The thesis reviews the historical development of stress analysis for the solution of stress functionsin the neighbourhood of cracks or flaws. The analysis assumes the material is a brittle continuum obeying the laws of linear elasticity. The influence of material structure on such analysis is considered both from the experimental and the theoretical point of view. For the experimental investigation, clay ceramics based on Kaolinite are used to provide a range of different coarse polyphase structures in the form of test pieces suitable for fracture testing in a three point bend rig. The values of the fracture stress OF, the critical stress intensity Kic and the modulus of elasticity E obtained in this way, are found to follow similar trends and to vary with the clay formulation. Scanning electron microscopy has been employed to study the intrinsic structure of the material. It is found that the measured values, not only of Kic and E, but also OF can be related to the structure. Thus in these materials, OF is not random flaw controlled and OF, Kic and E are all material influenced parameters. The validity of applying the stress equations to structured materials is shown to depend on the stress field at the crack tip being of the same form for both OF and Kic determinations. It is argued that in the case of quasi brittle materials, this is ensured by the plastic zone at the crack tip. In the case of the brittle ceramic materials investigated here, it is shown that similarity of stress at the crack tip is produced by subcritical crack growth. With subcritical crack growth, a physical significance can be attributed to derived variables such as the equivalent elastic crack, and the material dependence of OF can be explained.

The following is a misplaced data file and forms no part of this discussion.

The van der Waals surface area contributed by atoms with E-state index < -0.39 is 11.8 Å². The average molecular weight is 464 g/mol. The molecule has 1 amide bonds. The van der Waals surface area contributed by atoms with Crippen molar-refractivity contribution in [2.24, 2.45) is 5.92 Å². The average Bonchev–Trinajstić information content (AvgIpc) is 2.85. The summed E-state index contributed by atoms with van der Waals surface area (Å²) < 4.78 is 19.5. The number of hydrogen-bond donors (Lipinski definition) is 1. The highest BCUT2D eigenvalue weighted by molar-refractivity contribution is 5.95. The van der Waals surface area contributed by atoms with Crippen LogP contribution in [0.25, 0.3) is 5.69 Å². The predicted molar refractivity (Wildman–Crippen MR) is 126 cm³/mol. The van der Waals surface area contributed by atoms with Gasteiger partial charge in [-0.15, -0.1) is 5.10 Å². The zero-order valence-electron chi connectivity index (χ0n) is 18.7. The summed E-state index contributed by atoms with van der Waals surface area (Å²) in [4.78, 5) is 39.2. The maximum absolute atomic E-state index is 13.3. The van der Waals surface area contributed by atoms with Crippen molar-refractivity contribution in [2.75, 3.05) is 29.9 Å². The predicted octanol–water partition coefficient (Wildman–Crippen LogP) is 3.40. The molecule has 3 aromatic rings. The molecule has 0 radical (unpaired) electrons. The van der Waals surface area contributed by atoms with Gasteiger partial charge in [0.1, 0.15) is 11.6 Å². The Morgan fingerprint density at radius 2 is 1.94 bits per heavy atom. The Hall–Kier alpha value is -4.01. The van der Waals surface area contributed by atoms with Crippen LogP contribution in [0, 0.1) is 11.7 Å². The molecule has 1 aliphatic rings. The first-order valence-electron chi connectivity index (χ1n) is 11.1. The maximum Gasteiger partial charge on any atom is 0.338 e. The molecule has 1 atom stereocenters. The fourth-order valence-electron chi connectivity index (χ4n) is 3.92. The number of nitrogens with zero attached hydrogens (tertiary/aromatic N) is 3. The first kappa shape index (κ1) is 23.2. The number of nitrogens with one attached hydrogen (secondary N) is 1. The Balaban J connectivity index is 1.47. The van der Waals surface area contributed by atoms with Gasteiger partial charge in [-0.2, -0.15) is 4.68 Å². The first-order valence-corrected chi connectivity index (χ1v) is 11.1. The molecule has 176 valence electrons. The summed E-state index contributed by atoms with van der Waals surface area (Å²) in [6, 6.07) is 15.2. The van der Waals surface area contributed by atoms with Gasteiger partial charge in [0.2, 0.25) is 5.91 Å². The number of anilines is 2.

|Date of Award||1977|